The names of the twelve apostles are these: first Simon, who is called Peter, and Andrew his brother; James the son of Zebedee, and John his brother; Philip and Bartholomew; Thomas and Matthew the tax collector; James the son of Alphaeus, and Thaddaeus, Simon the Cananaean, and Judas Iscariot, who betrayed him. (Matthew 10:2-4)
Tomorrow begins the Holy Triduum with the Evening Mass of the Lord's Supper. Certainly, our focus remains on the Lord and his institution of the Eucharist, the Mass, and Holy Orders. But let us not forget those twelve men who sat down with Him that night to eat the Passover. Over the past three years, they had seen the blind given sight, the lame made to walk, even the dead rise again. Some had seen Jesus transfigured in glory. All had seen him walk on water. Most, if not all, from the very first moment they saw Jesus and heard his voice, gave up everything they had known in order to follow Him. Yet despite all they had seen and experienced as the closest friends of the Christ, they still were not prepared for the horrific events to begin later that night when one of their own would betray their Master.
And, in some respects, that does not surprise us. For while the Gospels give us more information and about some apostles and much less, if anything, about others, we see how, collectively, they often failed to understand everything Jesus was telling and teaching them. In this regard, it can be easy for us to view them through a critical lens, wanting to hold them to a somewhat higher standard than ourselves because they walked and talked with our Lord--in the flesh--every day. But doing so forgets that these were ordinary human beings like you and me. More importantly, it overlooks that they were sinners in need of a savior, just like us.
In fact, if we look closely, I think we can see ourselves in them--through their very own words. I choose here Peter, the impetuous "leader" of the apostles (always named first in the Gospels) upon whom Jesus founded His Church and gave the keys of the Kingdom; Thomas, often called "doubting"; and John, the disciple whom Jesus loved" and author of the fourth Gospel. For the purpose of this exercise, certainly other apostles could be chosen, but the Gospels put more words on the lips of these three (together with more information about them) than most others.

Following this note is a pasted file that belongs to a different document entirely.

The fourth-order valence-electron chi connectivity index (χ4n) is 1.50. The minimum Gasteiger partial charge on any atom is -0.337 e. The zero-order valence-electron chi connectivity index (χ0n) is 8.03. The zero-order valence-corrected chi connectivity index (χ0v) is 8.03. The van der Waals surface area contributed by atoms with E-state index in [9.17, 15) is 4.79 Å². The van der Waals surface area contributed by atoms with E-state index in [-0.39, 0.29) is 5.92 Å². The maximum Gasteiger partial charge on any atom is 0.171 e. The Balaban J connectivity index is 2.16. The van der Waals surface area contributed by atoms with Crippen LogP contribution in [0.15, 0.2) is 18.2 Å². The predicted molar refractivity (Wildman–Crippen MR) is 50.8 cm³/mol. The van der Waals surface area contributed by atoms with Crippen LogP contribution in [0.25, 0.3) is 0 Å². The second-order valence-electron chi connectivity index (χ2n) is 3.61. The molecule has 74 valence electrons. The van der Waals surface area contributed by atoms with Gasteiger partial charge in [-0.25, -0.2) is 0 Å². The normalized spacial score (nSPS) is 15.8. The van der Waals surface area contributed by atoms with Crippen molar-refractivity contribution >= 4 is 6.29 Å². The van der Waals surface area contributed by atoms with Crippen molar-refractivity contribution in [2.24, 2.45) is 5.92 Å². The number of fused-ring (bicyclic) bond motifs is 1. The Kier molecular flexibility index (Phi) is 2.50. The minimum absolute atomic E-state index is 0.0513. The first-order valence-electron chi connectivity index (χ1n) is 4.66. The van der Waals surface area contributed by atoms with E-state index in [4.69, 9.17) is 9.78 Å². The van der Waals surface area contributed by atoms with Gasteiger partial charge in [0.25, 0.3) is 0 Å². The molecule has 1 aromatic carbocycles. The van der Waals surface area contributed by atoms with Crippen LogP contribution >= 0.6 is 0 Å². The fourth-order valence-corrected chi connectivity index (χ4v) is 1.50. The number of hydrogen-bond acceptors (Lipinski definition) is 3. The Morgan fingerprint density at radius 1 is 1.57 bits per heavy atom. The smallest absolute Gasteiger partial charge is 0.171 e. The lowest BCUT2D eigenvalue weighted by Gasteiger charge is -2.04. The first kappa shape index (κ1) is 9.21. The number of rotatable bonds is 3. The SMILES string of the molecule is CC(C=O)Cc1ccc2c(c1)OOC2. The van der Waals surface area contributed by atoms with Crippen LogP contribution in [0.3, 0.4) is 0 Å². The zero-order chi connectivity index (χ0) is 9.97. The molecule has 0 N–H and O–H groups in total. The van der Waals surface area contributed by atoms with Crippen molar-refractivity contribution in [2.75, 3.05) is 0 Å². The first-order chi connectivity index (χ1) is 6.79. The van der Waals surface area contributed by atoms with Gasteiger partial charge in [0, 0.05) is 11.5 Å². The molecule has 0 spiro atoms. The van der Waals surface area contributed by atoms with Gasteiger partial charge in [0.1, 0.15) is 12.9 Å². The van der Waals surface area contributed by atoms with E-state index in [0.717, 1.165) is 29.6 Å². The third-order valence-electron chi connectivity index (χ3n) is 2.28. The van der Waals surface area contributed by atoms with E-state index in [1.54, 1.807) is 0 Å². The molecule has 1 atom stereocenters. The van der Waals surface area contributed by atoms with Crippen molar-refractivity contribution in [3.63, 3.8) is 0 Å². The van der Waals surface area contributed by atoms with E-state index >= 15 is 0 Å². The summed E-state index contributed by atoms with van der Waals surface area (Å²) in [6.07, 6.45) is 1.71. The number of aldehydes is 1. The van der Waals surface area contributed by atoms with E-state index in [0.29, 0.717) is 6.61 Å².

So, as we prepare for the Triduum and the glorious coming of Easter, let us put the words of these three apostles into own mouths and place their actions into our own lives. Perhaps we are not so very different from them after all:
- Have you ever cried out, like Peter, "Lord, save me!" as you began to sink in the tumultuous waters of this life, asking Jesus to reach out catch you after you tried walking out toward Him? (Matthew 14:28-32)
- Or maybe, during times of stress and confusion in your life, you've said to Jesus "Lord, [I] do not know where you are going; how can [I] know the way?" (John 14:5-7)
- Nevertheless, during times of great spiritual consolation, or simply after Jesus is made present on the altar during Mass, you've no doubt cried out like John, "It is the Lord!" (John 21:7)
- And during those mountaintop moments, I bet, like Peter, you've said "Lord, it is well that we are here," wanting to pitch your tent on that mountain and stay there with Jesus forever. (Matthew 17:4) During those times, you confidently declare with Peter, "I will never fall away." (Matthew 26:33)
- But such highs sometimes seem all too brief, and in darker moments of despair, perhaps related to the death of a loved one, maybe you've said, like Thomas, "let us go also, that we may die with him." (John 11:16)
- Or instead of humbly asking for God's will to be done, have you demanded of Jesus, like John (and his brother James), "Teacher, [I] want you to do for [me] whatever [I] ask of you," seeking some type of material comfort, power or prestige? (Mark 10:35-37)
- Perhaps, during severe times of doubt and testing, you longed for--if not demanded--physical proof of faith in Christ, saying, like Thomas, "unless I see in his hands the print of the nails, and place my finger in the mark of the nails, and place my hand in his side, I will not believe." (John 20:25)
- Or, even worse, in order to avoid the ridicule of others, or just to get along with the world, maybe you've denied Jesus in words or actions, saying multiple times like Peter "I do not know the man!" (Matthew 26:72-74)
- But, also like Peter, you know of our Lord's unfathomable mercy, and after weeping bitterly over your sins, you've approached the great sacrament of reconciliation, saying with Peter "I am a sinful man, O Lord" (Luke 5:8); wash "not my feet only, but also my hands and my head." (John 13:9)
- And then, washed clean by the blood of Christ, you see things anew, and cry out with Thomas "My Lord and my God!" (John 20:28-29)
- Restored to a state of grace, you've no doubt stood beneath the Cross on Good Friday like John, your arms wrapped around the Blessed Virgin Mary, taking her into the home of your heart, as you hear Jesus exclaim "Behold, your mother!" (John 19:27)
- And having seen Christ's love poured out on the Cross, you say Him, like Peter, over and over again, Lord, "you know that I love you." (John 21:15-17)
- Finally, when all is said and done, when you've come to that realization that nothing in this world can fill that hole in your heart, you've fallen on your knees and said "Lord, to whom shall we go? You have the words of eternal life; and we have believed, and have come to know, that you are the Holy One of God!" (John 6:68-69)
Yes, I think there's some Peter, Thomas and John in all of us. At least I know there is in me.
Saints Peter, Thomas and John, pray for us!
God love you.